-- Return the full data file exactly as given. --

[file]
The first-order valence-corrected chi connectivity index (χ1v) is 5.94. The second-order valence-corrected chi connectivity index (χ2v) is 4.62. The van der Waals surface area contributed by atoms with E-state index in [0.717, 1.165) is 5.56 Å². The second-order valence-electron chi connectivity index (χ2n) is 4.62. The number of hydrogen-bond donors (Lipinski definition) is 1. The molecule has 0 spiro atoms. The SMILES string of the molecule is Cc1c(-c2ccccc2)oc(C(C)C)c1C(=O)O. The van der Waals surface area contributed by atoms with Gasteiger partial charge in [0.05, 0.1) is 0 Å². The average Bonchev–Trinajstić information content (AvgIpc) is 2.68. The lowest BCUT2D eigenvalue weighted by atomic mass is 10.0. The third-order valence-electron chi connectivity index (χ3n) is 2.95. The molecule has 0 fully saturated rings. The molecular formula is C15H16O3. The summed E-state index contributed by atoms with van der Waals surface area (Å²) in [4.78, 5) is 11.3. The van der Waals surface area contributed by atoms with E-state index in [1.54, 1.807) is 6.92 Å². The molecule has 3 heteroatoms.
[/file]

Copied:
The first-order valence-corrected chi connectivity index (χ1v) is 5.94. The second-order valence-corrected chi connectivity index (χ2v) is 4.62. The van der Waals surface area contributed by atoms with E-state index in [0.717, 1.165) is 5.56 Å². The second-order valence-electron chi connectivity index (χ2n) is 4.62. The number of hydrogen-bond donors (Lipinski definition) is 1. The molecule has 0 spiro atoms. The SMILES string of the molecule is Cc1c(-c2ccccc2)oc(C(C)C)c1C(=O)O. The van der Waals surface area contributed by atoms with Gasteiger partial charge in [0.05, 0.1) is 0 Å². The average Bonchev–Trinajstić information content (AvgIpc) is 2.68. The lowest BCUT2D eigenvalue weighted by atomic mass is 10.0. The third-order valence-electron chi connectivity index (χ3n) is 2.95. The molecule has 0 fully saturated rings. The molecular formula is C15H16O3. The summed E-state index contributed by atoms with van der Waals surface area (Å²) in [4.78, 5) is 11.3. The van der Waals surface area contributed by atoms with E-state index in [1.54, 1.807) is 6.92 Å². The molecule has 3 heteroatoms.